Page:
Our results indicate that the overall inefficiency of adult education programs amounts to 12%, suggesting that, given the available resources, the outputs (measured by exam scores, class attendance rates, and exam participation) could increase by 12%. Decomposing the overall inefficiency reveals that about 5 percentage points of the inefficiency are on average due to structural differences between the programs, whereas about 7 percentage points are at the discretion of the adult education management. Digging in the determinants of inefficiency provides insights into how efficiency can be enhanced. In particular, we show that social interaction is relevant as both more sessions and more learners per program increase efficiency. Moreover, adult education programs seem to be particularly useful for young low educated learners, suggesting that adult education might play a crucial role as second chance education for young people.

Previous literature has primarily focused on the inefficiency of compulsory education (see De Witte and López-Torres (2017) for a review) and higher education (see Sneyers and De Witte (2017) for a review). To the best of our knowledge, only one paper has evaluated the inefficiency of adult education programs (Schiltz et al. 2019). Using a conditional and bias-corrected Data Envelopment Analysis (DEA) model on Belgian data, Schiltz et al. (2019) found that adult education programs could improve their efficiency by 4%, on average. Moreover, they observed that teacher and program characteristics explain inefficiency differentials between adult education programs. However, inefficiency was estimated as a single component, without considering whether this inefficiency is persistent and difficult to tackle, or whether it is transient and can be eliminated in the short-run. Other studies did separate inefficiency into several (mostly four) components but mainly focused on higher education (Agasisti and Gralka 2019; Gralka 2018; Salas-Velasco 2020; Titus et al. 2016) or areas outside of education (Filippini et al. 2018; Filippini and Hunt 2016; Heshmati et al. 2018).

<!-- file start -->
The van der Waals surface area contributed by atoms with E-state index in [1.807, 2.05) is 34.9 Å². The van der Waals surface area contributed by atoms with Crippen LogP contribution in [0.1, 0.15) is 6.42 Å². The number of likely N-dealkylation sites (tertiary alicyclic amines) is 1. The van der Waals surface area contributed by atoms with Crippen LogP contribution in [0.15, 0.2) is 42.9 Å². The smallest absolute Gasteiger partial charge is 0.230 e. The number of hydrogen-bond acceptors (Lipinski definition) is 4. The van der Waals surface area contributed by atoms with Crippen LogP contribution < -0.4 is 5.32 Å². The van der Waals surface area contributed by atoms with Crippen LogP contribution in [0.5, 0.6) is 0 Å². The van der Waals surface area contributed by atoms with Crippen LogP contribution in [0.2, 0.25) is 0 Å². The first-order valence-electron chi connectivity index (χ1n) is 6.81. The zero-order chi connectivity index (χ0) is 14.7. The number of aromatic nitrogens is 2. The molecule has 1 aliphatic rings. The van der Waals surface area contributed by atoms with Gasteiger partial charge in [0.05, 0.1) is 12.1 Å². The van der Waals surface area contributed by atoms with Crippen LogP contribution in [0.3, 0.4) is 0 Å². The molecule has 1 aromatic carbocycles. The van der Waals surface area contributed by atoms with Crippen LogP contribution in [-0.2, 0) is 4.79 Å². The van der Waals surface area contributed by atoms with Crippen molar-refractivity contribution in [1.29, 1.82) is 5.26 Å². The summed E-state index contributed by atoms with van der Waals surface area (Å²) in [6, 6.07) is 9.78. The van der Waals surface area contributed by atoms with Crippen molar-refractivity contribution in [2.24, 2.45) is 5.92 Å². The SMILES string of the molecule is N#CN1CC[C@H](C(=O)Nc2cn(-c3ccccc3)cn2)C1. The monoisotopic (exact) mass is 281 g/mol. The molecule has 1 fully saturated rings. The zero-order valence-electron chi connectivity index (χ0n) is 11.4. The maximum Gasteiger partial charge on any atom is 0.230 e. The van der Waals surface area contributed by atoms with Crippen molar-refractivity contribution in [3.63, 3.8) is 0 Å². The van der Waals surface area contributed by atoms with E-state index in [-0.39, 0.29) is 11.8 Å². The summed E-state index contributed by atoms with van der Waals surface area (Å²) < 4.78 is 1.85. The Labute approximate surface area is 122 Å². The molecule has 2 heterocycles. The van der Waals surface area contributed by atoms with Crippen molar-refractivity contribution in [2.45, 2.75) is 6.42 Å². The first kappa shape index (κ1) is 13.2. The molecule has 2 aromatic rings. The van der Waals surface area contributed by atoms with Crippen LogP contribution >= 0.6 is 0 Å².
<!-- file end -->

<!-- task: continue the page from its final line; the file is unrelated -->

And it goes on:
Despite the lack of interest from the efficiency analysis literature in adult education, earlier literature has shown that adult education can result in increased labour market outcomes (Blanden et al. 2012; Martin et al. 2013). For example, using fixed effects models on the British Household Panel Survey, Blanden et al. (2012) showed that adult learning increased women’s earnings by 10%, whereas their estimates for males seem to be driven by selection effects. In a meta-review focused on entrepreneurship education and training, Martin et al. (2013) found that this training leads to the development of a range of entrepreneurship competences with subsequent positive consequences on the labour market.